As part of your hiring process, you want to hire agile learners, but how can you identify them? First, it helps to know what characteristics to look for.
Agile learners often share characteristics such as:
- The ability to connect dots, draw conclusions, and make decisions with confidence, on the spot, without needing to dial back for extensive research or data harvesting.
- The ability to un-learn old ways of doing things and learn new ones, adjusting to the rapid pace of development in business.
- The vision to see the big picture and how a decision can have repercussions beyond the immediate fallout.
- The ability to adapt to changing pressures or new information, particularly when that information recontextualizes a decision or shows how a choice is incorrect.
- The confidence to deal with new situations head-on, rather than shy away from the unexpected.
- The drive not just to adapt to innovations developed by others, but to spearhead innovation themselves.
These characteristics are formalized in the Burke Learning Agility Inventory, a set of nine dimensions used to measure and assess learning agility. Burke is one of several options for evaluating learning agility, but it is one of the most popular and well-recognized.
The dimensions defined in it are:
- Speed. Speed is the ability to act quickly, discard ideas that aren’t working, and adopt new possibilities, accelerating your ability to pivot and adjust to newly-obtained information.
- Flexibility. Flexibility is a measurement of the ability to be open to new ideas and synthesize information into new proposals.
- Experimentation. Experimentation is the inherent or learned desire to try new things and see how they work, rather than a hesitation to try something new for fear of failure.
- Activity Risk. Activity risk is the drive to seek new ideas and try new things, taking calculated risks. Agile learners don’t shy away from risk, but neither do they take uninformed risks for no reason.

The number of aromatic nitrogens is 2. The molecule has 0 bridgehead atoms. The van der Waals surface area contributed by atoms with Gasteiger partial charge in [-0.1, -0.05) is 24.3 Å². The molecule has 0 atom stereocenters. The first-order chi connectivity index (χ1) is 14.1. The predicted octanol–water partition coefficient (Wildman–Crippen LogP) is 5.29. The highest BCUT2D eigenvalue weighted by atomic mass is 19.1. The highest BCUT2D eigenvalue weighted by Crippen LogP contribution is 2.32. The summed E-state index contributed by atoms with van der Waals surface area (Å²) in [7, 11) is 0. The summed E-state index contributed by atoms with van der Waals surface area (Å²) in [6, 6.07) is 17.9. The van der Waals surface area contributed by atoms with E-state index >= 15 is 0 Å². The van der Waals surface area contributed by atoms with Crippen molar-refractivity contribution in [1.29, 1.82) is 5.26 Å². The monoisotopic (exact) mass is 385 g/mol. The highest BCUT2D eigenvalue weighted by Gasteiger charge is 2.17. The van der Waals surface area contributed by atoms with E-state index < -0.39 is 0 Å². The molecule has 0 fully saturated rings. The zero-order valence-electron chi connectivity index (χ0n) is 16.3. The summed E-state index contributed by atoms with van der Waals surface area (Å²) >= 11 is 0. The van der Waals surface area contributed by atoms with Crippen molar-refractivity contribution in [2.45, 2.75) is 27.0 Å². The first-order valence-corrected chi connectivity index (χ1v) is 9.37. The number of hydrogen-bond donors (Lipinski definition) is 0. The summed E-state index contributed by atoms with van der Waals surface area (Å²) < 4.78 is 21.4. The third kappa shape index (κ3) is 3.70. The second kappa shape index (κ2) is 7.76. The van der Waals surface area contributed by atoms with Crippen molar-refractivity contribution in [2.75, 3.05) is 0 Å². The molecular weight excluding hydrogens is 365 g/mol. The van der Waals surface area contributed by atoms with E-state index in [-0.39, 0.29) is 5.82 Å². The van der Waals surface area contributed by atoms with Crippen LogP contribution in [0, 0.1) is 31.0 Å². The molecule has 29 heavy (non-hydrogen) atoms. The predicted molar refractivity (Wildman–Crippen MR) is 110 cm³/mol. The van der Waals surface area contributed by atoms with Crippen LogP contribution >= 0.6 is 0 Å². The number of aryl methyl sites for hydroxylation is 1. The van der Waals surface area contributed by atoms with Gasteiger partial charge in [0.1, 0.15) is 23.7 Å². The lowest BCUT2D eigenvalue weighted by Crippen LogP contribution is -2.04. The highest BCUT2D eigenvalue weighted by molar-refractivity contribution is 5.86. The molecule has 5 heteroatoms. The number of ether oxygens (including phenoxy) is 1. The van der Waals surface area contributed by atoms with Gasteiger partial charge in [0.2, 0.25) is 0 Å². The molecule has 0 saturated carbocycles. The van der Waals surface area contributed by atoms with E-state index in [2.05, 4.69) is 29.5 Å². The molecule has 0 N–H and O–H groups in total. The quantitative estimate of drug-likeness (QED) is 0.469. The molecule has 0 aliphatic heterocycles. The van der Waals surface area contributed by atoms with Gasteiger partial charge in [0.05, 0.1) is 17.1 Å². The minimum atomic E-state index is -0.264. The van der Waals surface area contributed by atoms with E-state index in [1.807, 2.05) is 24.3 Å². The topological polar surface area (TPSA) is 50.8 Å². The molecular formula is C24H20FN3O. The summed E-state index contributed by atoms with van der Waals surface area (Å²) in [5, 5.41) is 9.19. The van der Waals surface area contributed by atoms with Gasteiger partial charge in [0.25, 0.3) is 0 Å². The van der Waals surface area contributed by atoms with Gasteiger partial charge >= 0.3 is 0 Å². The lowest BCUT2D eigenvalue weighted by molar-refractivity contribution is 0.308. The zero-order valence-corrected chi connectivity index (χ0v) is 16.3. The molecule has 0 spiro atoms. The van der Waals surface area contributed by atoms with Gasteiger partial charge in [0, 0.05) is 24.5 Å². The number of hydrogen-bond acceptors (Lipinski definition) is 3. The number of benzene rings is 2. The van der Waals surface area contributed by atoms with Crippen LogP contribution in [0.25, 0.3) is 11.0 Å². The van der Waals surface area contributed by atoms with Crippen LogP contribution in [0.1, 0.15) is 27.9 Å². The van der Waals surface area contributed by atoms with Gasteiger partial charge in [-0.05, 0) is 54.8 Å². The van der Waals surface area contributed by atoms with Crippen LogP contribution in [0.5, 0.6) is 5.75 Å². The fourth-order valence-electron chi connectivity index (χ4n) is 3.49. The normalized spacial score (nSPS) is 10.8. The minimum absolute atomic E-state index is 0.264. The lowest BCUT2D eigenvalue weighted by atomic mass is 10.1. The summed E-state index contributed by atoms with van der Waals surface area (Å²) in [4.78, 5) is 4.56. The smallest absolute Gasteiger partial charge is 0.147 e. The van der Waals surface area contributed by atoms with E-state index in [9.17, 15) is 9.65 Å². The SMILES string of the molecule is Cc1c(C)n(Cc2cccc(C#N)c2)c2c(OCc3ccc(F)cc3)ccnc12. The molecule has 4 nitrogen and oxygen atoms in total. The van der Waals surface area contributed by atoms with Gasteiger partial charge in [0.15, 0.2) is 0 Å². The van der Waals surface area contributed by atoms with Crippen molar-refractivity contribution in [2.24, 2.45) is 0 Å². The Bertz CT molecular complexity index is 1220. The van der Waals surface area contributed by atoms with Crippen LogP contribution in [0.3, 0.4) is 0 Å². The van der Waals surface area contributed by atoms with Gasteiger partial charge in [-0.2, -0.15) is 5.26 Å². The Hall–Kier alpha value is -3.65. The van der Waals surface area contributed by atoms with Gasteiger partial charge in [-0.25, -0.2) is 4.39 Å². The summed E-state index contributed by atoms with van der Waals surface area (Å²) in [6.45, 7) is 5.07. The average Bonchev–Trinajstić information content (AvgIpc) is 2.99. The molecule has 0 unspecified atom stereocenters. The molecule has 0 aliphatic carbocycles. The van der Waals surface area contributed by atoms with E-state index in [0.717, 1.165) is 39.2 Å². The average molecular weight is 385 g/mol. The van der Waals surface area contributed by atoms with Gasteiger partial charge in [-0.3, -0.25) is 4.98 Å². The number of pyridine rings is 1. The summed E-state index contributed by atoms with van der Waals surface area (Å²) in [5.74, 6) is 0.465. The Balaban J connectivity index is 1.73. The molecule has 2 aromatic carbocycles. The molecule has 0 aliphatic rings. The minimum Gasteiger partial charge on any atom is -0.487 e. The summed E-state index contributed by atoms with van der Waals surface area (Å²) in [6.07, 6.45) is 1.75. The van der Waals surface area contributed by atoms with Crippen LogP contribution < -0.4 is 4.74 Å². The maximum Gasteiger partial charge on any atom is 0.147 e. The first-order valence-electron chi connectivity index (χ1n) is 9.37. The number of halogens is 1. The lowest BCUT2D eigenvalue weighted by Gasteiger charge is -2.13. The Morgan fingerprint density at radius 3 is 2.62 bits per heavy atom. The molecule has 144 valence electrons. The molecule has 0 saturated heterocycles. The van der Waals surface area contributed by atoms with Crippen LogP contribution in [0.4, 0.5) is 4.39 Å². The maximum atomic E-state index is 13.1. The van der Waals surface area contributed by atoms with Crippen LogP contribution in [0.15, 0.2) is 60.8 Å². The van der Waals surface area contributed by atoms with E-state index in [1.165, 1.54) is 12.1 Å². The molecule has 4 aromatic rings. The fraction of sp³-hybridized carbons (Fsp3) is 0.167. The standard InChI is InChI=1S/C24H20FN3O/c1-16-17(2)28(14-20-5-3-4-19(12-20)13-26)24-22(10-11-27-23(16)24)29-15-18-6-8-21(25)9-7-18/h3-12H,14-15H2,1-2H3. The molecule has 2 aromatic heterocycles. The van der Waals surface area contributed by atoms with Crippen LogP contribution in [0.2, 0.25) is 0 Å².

- Interpersonal Risk. Interpersonal risk is the personal ability to admit to being wrong, to learn, adjust, and change, and to know when to seek assistance from experts. In an individual, this is critical, but in a leader, it’s essential to guiding a team of agile learners.
- Collaboration. Collaboration is the ability of an individual to work with others, particularly others who have disparate opinions, lived experiences, and diversity of thought.
- Research. Research is the ability to gather information to inform new decisions. “Knowing what you don’t know” is a crucial component of this quality, but so too is the innate drive to question everything and verify whether what you think you know is accurate.
- Feedback. Agile learners are part of teams, seeking input from those around them to verify ideas, enhance performance, and adapt to external pressures they may not see from their perspective.
- Self-Reflection. Self-reflection is the ability to slow down and re-assess, to verify whether or not you’re on the right track. Sometimes, you may be in a position where the feedback you need can’t come from an external source but must originate within.